• Procrastination: Although it may seem contradictory, another sign of perfectionism at work can be seen in procrastination. Some people procrastinate because fear of failure or worry about being unable to achieve perfection prevents them from starting a task. That is, the false belief that tasks must be “perfect” creates a fear of failure, delaying the start of activities.
  • Over-involvement in details: Paying too much attention to details can be a sign of perfectionism. While attention to detail is valuable, perfectionists at work can lose sight of the big picture and spend too much time on trivial details rather than focusing on the outcome of the entire project.
perfectionism at work

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Risks of striving for perfection

There is a big difference between striving and striving for perfection. Effort mainly focuses on the work done, while the pursuit of perfection focuses on the result. 

It is important to note that this article does not seek to downplay the importance of effort in achieving goals but rather to emphasise that a job well done comes about when the focus is on the small actions we can carry out on a daily basis – in the best possible way – and not merely on the quality of the result.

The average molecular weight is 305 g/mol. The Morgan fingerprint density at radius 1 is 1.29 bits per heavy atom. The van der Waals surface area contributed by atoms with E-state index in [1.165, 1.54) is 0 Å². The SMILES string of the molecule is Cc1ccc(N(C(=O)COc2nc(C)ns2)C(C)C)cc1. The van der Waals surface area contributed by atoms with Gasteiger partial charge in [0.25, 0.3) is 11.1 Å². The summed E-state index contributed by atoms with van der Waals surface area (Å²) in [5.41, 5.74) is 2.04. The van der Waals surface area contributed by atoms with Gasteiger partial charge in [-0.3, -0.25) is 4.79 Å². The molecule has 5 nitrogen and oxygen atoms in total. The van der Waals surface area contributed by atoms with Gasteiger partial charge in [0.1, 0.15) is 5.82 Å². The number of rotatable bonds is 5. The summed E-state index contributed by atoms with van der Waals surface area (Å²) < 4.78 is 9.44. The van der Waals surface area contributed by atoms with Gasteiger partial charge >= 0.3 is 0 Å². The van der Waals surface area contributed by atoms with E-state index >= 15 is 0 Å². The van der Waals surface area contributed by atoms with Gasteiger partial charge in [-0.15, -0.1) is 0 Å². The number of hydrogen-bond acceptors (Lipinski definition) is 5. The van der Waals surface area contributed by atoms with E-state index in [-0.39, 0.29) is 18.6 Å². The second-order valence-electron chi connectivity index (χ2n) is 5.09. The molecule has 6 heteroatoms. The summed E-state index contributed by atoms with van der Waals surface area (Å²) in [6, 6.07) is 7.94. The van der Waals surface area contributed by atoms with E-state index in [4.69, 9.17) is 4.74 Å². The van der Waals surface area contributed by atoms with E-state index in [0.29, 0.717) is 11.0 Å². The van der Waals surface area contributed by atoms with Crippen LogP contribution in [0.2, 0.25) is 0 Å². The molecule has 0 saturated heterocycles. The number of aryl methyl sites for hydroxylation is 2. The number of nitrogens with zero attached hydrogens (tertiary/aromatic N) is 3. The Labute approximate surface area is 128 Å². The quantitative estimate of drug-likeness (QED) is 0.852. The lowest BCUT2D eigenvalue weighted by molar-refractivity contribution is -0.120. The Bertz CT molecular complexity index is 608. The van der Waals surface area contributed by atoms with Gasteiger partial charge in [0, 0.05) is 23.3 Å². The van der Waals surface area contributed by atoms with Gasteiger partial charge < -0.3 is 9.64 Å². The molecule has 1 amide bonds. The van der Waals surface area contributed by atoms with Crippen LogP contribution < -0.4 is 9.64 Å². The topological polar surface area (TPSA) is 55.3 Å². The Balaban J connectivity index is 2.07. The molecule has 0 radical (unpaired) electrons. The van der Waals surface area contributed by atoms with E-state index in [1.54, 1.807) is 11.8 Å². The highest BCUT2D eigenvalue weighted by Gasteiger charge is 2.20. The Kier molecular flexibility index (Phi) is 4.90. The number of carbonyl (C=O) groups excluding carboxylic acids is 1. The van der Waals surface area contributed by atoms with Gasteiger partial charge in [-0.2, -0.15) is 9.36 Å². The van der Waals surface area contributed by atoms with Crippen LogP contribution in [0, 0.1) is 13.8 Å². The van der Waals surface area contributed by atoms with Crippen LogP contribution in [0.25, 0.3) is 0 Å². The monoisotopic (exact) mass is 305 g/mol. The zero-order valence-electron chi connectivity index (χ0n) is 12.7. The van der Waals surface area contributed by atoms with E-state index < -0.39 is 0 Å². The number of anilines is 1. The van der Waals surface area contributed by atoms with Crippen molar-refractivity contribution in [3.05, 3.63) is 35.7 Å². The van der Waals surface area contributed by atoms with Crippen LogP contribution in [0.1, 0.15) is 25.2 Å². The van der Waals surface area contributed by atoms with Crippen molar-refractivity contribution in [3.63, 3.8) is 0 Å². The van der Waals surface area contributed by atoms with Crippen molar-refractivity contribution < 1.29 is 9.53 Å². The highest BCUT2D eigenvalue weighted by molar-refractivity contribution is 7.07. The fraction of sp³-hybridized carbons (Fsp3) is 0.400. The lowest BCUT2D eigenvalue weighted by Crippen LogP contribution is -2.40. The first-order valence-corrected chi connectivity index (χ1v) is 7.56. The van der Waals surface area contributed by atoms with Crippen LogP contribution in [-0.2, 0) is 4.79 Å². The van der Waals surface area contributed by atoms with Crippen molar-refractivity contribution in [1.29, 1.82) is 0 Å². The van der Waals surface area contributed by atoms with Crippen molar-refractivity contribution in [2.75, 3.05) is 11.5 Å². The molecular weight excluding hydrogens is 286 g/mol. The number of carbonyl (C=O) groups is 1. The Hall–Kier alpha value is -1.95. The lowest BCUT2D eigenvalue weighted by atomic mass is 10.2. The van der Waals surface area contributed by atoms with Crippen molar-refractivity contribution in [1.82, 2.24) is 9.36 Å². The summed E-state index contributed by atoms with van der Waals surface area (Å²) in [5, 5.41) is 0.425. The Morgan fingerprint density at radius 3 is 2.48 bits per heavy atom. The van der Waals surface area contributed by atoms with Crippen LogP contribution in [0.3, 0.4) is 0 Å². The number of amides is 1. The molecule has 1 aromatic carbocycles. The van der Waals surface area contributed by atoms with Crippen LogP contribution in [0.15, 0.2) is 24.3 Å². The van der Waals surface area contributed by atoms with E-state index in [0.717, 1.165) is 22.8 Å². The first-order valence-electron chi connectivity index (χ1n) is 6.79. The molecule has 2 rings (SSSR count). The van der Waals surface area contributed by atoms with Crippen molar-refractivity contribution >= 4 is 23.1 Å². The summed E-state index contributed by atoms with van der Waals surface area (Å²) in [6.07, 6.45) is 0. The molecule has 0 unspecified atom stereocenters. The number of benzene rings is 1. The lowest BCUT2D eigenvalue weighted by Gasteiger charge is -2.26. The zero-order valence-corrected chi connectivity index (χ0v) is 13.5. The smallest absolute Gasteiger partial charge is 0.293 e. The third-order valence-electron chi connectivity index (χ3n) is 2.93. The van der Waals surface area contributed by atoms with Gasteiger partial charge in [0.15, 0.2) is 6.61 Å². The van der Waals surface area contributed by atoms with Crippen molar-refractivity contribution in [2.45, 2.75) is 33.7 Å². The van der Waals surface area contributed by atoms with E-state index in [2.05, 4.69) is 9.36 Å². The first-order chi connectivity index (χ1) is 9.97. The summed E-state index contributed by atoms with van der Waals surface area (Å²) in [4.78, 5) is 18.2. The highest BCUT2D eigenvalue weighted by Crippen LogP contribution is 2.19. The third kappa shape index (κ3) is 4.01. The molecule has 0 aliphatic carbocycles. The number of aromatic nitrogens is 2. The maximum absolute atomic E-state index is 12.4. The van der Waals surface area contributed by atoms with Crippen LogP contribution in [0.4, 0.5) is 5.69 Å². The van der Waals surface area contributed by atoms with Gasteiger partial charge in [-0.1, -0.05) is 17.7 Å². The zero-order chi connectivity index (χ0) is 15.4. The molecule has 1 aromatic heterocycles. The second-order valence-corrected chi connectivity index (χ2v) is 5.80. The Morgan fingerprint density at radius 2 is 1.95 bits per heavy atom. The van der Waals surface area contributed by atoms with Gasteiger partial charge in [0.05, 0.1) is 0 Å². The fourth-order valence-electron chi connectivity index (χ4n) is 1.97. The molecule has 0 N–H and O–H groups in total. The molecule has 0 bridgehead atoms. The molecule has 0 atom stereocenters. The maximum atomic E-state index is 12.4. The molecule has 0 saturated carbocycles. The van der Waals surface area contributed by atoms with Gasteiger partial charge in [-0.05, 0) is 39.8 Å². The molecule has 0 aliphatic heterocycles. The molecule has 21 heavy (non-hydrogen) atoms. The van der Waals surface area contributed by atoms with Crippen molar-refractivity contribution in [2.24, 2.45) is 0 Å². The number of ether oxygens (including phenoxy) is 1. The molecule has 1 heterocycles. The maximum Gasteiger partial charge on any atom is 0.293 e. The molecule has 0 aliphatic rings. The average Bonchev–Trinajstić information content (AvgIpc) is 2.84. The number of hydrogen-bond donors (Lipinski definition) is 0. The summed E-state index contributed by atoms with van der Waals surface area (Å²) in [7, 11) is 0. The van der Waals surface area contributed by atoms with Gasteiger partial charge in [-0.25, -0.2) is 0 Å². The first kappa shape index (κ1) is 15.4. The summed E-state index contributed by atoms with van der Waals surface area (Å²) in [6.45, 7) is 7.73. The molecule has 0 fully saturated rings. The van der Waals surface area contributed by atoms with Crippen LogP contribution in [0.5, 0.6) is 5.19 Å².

From the perspective of perfectionism at work, it is argued that if the result does not meet the standards of excellence or perfection, the work performed automatically loses value, dismissing the whole execution process. This dismissal, and this focalised and critical vision that only pursues unrealistic standards, can represent risks for workers and the work performance that affects companies. Among them, we can mention:

perfectionism at work
  • Impact on mental health: Perfectionism at work can pose a risk to employees’ mental well-being, contributing to high levels of anxiety and stress due to the constant pressure to achieve extremely high standards. Of course, if this is sustained over time, it can have negative consequences for employees’ mental and physical health, for example, by causing exhaustion or burnout.